Waterless Mountain



Book: Waterless Mountain

Author: Laura Adams Armer

Illustrator: Sidney Armer

Publisher: Dover Publications, reprinted 2014

ISBN-13: 978-0486492889

ISBN-10: 0486492885

Language level: 2

(1=nothing objectionable; 2=common euphemisms and/or childish slang terms; 3=some cursing and/or profanity; 4=a lot of cursing and/or profanity; 5=obscenity and/or vulgarity)

Recommended reading level: Ages 10 – 14

Rating: **** 4 stars (GOOD)

Reviewed by Wayne S. Walker

Disclosure:  Many publishers and/or authors provide free copies of their books in exchange for an honest review without requiring a positive opinion.  Any books donated to Home School Book Review for review purposes are in turn donated to a library.  No other compensation has been received for the reviews posted on Home School Book Review.

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Armer, Laura Adams.  Waterless Mountain (originally published in 1931 by Longmans Green and Co.; republished in 1975 by David McKay Company Inc., New York City, NY).  As the story, set in the 1920s, opens, Little Brother is an eight year old Navajo boy who lives in a hogan near the Waterless Mountain with his father, a silversmith, mother, Elder Brother who is grown, and Baby Sister.  Uncle, his mother’s brother, lives nearby and is the tribe’s medicine man.  Little Brother’s job is to tend the family’s sheep, but he wants to become a medicine man like Uncle. When the boy is twelve, Elder Brother gets married, and Little Brother begins to help Uncle.  Then around age sixteen or eighteen, Little Brother feels a strange call to go to the big water where the Turquoise Woman lives, so he saddles up his pony and leaves home.  Does he find what he is looking for?  Will he make it back home?  Can he ever become a medicine man?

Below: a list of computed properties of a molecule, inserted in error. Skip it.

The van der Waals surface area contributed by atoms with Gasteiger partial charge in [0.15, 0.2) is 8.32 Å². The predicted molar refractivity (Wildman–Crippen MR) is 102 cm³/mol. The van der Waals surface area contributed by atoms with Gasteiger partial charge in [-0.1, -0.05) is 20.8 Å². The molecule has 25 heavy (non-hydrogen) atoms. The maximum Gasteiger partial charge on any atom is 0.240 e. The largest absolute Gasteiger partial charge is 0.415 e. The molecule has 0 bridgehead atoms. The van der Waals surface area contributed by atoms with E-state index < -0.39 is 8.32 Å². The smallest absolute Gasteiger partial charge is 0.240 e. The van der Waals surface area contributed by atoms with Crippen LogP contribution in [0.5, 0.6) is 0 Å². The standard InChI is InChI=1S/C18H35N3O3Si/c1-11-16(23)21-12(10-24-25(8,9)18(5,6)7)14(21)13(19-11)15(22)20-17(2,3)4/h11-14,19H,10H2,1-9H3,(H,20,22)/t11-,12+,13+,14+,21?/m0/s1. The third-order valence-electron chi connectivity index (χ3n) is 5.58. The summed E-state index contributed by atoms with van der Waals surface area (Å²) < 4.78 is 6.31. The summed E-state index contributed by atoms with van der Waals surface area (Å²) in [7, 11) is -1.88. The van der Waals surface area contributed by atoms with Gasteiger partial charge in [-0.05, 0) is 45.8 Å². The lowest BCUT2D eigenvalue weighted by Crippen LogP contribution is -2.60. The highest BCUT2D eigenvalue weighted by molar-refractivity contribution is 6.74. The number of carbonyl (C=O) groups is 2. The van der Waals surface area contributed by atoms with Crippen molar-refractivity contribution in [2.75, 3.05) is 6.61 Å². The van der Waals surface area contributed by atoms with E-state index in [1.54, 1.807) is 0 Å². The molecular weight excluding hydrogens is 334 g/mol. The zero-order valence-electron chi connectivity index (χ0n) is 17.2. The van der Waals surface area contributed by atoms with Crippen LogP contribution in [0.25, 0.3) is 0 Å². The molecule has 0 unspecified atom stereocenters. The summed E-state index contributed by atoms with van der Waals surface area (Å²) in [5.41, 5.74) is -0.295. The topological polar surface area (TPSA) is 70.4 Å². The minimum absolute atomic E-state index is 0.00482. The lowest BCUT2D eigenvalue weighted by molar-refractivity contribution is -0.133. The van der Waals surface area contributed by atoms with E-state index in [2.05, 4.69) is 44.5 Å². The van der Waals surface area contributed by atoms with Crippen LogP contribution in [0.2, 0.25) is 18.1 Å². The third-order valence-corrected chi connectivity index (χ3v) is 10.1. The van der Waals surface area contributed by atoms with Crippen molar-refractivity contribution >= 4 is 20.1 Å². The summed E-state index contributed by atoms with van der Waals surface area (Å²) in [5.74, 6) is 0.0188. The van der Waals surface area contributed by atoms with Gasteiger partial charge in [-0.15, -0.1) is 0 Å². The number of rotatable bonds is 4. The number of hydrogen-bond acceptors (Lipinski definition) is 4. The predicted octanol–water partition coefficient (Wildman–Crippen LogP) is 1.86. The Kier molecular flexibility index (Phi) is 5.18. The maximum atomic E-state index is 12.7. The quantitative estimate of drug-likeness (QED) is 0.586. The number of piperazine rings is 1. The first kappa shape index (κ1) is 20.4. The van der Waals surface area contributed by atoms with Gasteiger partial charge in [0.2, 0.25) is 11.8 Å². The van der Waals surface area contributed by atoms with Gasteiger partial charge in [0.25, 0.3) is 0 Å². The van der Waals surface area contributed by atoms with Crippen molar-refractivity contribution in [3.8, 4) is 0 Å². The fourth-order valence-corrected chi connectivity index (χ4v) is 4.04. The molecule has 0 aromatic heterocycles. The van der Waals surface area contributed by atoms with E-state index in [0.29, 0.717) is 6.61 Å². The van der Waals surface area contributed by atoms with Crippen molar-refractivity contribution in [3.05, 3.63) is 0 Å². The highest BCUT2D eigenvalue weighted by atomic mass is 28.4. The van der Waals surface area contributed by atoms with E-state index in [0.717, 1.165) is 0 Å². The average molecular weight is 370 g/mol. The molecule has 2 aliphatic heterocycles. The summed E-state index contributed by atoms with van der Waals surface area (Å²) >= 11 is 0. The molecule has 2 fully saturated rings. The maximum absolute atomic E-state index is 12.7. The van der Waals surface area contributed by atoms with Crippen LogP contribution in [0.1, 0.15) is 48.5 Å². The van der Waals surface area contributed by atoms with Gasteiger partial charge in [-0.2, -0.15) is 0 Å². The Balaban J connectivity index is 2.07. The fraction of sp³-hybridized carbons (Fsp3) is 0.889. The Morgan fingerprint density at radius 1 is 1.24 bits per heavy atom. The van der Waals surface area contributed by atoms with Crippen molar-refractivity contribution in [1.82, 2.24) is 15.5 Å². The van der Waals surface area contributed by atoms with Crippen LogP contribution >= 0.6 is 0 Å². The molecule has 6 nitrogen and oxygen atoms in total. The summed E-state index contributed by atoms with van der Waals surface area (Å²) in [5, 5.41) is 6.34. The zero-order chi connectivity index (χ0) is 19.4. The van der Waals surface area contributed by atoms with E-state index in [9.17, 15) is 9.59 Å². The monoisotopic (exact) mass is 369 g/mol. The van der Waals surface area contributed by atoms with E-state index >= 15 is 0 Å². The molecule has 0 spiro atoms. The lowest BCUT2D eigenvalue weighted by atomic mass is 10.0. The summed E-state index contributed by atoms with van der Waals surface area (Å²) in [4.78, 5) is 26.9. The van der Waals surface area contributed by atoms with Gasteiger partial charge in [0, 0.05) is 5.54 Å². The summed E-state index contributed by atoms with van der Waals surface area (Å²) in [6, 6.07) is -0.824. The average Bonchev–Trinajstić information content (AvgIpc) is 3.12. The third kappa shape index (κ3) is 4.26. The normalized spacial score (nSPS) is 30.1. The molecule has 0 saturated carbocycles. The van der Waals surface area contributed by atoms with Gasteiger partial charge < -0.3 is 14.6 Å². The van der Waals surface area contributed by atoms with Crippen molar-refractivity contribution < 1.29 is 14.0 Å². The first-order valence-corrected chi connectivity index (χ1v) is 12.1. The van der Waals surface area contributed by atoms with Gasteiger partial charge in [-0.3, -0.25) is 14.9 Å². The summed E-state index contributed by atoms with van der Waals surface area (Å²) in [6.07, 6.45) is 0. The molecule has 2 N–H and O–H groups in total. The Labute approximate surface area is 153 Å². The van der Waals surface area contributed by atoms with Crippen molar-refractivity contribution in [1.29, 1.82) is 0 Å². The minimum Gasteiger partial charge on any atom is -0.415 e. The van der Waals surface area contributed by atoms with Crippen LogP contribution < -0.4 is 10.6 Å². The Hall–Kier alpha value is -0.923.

This book, the 1932 Newbery Medal winner, really has very little plot.  It is more like “eight to ten years in the life of….”  Yet, it is a well-written, thoughtful, if slow-moving, look at coming of age in the Navajo culture which offers a vivid portrait Navajo beliefs and traditions.  There are a few common euphemisms, such as “gee,” but the biggest complaint which I saw about it is the claim that it is racist.  One reviewer even called it “racism masquerading as not racism.”  Of course, the Left calls anything racist that does not fit in with its politically correct agenda of blaming white males for everything under the sun.  Author Laura Adams Armer was considered an authority on Native American life and lore.   She spent time among the Navajo, being the first white woman to have a sand painting prepared in her honor and the first permitted to film the sacred Mountain Chant ceremony for distribution as a feature-length movie.  Waterless Mountain was endorsed by Navajo leaders.  How can that be racist?

The biggest caution I would raise about the book is that it includes various legends about worshipping the Sun Bearer, the Turquoise Woman, and various animals, along with other forms of Native American mysticism.  This does not necessarily make it bad.  I believe that these kinds of things can be studied from a purely historical standpoint without necessarily endorsing or promoting them, but they might not be appropriate for younger children because they could potentially create some unwise curiosity.   Rather, it would be better recommended for older, well-grounded students who are interested in knowing more about the Navajo people with their life, culture, and religion.  I enjoyed reading the story and felt a great deal of empathy with Younger Brother in his growing up.

This entry was posted in Newbery Award Winners, period fiction, Uncategorized. Bookmark the permalink.

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